It has taken centuries to recognize that all humans possess certain unalienable rights. There will come a time when we have to consider whether others deserve those rights as well. That time will come on July 3rd 1863.
When a stranger carrying a shiny, metallic valise steps aboard a train carrying Abraham Lincoln home from a 2 year stint in Congress, everyone stares, wondering about the stranger's odd clothing and strange footwear with the word Nike emblazoned on them.
When the strange man shows up in Lincoln's office at the White House 14 years later, still wearing the same clothes, carrying the same valise and looking not a day older, the president and his staff know something is odd.
But when Edwin Blair opens his valise and projects a 3D image of the Earth on Lincoln's wall, then proceeds to tell a fanciful tale about time traveling aliens preparing to land at Gettysburg on July 3rd, they are sure they've met a lunatic.
Unfortunately for them, they're wrong.
Robert has been kind enough to send me a review copy to read. Though you will have to wait for my review next week, in the meantime you can check out reviews done by other critics. Lynn McMonigal said that she "LOVED this book" and also liked the "attention to detail. Historical figures such as Abraham Lincoln and Robert E. Lee are described just as history books portray them." Chew & Digest Books also complimented Pielke on how he portrayed historical figures saying "[w]hen Lincoln talks, it sounds like what I think Lincoln would say. When Robert E. Lee interacts with Blair, it feels real, not like total poppycock." Kirkus Reviews said that A New Birth of Freedom was "[a]n exciting, enticing first entry in a planned series."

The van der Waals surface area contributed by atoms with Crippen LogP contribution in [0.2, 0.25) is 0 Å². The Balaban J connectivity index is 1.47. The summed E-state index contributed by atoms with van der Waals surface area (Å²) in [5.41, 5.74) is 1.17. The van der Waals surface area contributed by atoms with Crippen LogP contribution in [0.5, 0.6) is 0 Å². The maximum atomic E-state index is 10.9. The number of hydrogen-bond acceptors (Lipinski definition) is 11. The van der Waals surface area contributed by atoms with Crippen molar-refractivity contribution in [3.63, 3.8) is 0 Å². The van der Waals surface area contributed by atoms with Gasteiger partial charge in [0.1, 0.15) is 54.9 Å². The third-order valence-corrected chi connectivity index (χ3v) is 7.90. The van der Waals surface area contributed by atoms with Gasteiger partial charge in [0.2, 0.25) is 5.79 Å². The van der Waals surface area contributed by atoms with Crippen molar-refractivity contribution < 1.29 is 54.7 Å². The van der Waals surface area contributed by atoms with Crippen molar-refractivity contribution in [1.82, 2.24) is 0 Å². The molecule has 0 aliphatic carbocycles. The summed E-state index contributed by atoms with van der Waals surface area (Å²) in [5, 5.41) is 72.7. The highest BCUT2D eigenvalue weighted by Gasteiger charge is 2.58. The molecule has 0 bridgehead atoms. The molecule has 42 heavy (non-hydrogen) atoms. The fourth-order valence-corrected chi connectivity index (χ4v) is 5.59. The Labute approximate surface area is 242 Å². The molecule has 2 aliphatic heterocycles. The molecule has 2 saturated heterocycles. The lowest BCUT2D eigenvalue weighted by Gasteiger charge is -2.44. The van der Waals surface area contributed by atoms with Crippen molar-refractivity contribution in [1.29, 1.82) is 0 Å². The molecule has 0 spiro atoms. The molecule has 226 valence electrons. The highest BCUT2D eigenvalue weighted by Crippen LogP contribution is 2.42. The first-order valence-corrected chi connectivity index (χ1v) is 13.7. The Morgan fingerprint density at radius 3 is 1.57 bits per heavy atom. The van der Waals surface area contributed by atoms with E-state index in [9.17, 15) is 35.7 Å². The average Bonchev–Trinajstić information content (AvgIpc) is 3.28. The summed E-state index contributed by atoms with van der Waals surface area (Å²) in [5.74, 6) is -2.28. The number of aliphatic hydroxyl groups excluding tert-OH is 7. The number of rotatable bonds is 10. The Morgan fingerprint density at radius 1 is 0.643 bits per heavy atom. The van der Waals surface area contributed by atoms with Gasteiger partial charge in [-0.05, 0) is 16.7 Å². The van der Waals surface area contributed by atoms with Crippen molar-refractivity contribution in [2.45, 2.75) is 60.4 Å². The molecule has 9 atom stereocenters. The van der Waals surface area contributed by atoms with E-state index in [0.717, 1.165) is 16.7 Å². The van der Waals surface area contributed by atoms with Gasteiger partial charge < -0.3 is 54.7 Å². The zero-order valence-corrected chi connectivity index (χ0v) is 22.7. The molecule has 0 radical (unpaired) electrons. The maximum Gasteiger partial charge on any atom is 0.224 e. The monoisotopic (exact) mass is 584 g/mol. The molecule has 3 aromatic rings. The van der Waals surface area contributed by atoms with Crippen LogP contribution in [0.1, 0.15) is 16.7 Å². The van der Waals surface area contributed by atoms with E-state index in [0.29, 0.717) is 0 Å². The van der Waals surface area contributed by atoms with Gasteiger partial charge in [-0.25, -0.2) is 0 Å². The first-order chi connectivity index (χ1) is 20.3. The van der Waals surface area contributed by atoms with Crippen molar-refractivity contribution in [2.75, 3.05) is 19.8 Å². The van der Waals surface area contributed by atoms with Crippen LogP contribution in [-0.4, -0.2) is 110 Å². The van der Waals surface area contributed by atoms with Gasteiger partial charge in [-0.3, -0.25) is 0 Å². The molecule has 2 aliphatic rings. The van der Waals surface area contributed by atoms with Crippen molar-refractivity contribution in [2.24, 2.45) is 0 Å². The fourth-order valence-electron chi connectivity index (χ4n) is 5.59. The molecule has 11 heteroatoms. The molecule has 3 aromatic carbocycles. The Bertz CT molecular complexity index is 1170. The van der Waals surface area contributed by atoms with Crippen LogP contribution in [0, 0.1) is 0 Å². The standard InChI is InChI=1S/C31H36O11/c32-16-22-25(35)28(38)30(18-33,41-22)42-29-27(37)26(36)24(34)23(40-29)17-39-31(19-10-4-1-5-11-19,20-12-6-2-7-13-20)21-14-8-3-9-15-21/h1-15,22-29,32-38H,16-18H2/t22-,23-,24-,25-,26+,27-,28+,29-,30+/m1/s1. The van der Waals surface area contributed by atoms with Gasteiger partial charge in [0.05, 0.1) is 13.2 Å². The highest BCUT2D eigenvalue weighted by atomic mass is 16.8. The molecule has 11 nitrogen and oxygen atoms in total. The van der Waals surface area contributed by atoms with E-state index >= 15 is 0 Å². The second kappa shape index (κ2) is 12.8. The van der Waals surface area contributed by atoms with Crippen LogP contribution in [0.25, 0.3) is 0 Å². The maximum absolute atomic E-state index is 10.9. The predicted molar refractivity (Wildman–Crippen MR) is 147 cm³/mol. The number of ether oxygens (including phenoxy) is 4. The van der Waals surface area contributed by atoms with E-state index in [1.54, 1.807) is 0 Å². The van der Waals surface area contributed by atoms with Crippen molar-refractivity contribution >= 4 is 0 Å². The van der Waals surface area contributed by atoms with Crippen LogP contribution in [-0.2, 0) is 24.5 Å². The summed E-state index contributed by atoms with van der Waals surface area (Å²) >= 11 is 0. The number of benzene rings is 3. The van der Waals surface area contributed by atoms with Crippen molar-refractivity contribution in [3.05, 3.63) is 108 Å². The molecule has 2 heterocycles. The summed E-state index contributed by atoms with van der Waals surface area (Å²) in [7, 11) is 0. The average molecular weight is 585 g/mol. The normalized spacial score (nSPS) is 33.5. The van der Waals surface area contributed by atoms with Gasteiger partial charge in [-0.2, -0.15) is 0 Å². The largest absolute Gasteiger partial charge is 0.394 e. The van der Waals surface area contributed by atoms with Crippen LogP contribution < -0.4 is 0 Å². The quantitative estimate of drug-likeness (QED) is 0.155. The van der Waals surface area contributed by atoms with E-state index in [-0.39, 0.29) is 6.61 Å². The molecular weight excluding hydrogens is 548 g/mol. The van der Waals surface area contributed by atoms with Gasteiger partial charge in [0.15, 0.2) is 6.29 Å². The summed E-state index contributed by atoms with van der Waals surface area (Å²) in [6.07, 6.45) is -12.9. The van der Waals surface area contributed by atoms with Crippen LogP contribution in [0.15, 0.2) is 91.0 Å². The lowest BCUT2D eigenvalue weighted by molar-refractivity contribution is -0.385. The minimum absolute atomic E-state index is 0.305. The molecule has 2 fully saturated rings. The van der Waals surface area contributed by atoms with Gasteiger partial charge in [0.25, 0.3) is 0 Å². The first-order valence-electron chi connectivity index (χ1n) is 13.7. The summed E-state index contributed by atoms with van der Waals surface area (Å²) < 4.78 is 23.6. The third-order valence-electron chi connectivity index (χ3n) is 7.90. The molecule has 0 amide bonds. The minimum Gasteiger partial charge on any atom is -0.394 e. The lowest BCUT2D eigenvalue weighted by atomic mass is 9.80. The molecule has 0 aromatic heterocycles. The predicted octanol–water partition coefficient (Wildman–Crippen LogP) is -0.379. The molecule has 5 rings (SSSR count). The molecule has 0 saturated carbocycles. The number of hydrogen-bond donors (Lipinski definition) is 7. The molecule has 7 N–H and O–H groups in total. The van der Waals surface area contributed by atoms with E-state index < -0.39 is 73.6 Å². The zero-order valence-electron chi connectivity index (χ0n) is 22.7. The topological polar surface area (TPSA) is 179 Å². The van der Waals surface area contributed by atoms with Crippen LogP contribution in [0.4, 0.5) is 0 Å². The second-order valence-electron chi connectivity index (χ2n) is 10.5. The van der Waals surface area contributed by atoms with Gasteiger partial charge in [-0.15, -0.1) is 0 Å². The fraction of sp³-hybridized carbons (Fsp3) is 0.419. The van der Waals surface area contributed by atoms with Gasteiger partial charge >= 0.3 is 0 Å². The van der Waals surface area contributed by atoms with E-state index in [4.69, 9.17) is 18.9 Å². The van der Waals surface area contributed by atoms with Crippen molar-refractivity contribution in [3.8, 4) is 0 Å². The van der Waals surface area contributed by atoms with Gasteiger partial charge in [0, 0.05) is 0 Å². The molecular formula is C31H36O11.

One of the cons of the novel that a couple of the reviews agreed about was the presence of the sci-fi elements in the story. Yet as alternate historians, a little ASB is unlikely to scare us away. I look forward to reading and reviewing the story, so stay tuned.
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Matt Mitrovich is the founder and editor of Alternate History Weekly Update, a volunteer editor for the Alt Hist magazine and a contributor to Just Below the Law. One of his short stories will be published in the upcoming Echelon Press anthology, Once Upon a Clockwork Tale (2013). When not writing he works as an attorney in the state of Illinois and enjoys life with his beautiful wife Alana.